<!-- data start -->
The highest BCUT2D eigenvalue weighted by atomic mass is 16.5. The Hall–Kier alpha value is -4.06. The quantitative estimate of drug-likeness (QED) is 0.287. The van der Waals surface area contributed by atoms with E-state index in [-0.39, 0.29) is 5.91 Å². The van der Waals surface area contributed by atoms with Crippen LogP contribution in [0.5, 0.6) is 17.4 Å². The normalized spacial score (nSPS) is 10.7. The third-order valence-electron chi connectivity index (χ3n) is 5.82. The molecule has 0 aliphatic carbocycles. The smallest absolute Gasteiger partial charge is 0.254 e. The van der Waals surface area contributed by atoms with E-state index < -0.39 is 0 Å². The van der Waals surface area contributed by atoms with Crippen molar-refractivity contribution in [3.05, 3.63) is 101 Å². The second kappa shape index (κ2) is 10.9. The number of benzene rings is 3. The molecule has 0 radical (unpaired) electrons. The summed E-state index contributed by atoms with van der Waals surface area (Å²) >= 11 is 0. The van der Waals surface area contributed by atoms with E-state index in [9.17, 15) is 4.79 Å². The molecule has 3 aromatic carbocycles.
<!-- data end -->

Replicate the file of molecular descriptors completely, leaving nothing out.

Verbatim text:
The highest BCUT2D eigenvalue weighted by atomic mass is 16.5. The Hall–Kier alpha value is -4.06. The quantitative estimate of drug-likeness (QED) is 0.287. The van der Waals surface area contributed by atoms with E-state index in [-0.39, 0.29) is 5.91 Å². The van der Waals surface area contributed by atoms with Crippen LogP contribution in [0.5, 0.6) is 17.4 Å². The normalized spacial score (nSPS) is 10.7. The third-order valence-electron chi connectivity index (χ3n) is 5.82. The molecule has 0 aliphatic carbocycles. The smallest absolute Gasteiger partial charge is 0.254 e. The van der Waals surface area contributed by atoms with E-state index < -0.39 is 0 Å². The van der Waals surface area contributed by atoms with Crippen molar-refractivity contribution in [3.05, 3.63) is 101 Å². The second kappa shape index (κ2) is 10.9. The number of benzene rings is 3. The molecule has 0 radical (unpaired) electrons. The summed E-state index contributed by atoms with van der Waals surface area (Å²) >= 11 is 0. The van der Waals surface area contributed by atoms with E-state index in [9.17, 15) is 4.79 Å². The molecule has 3 aromatic carbocycles.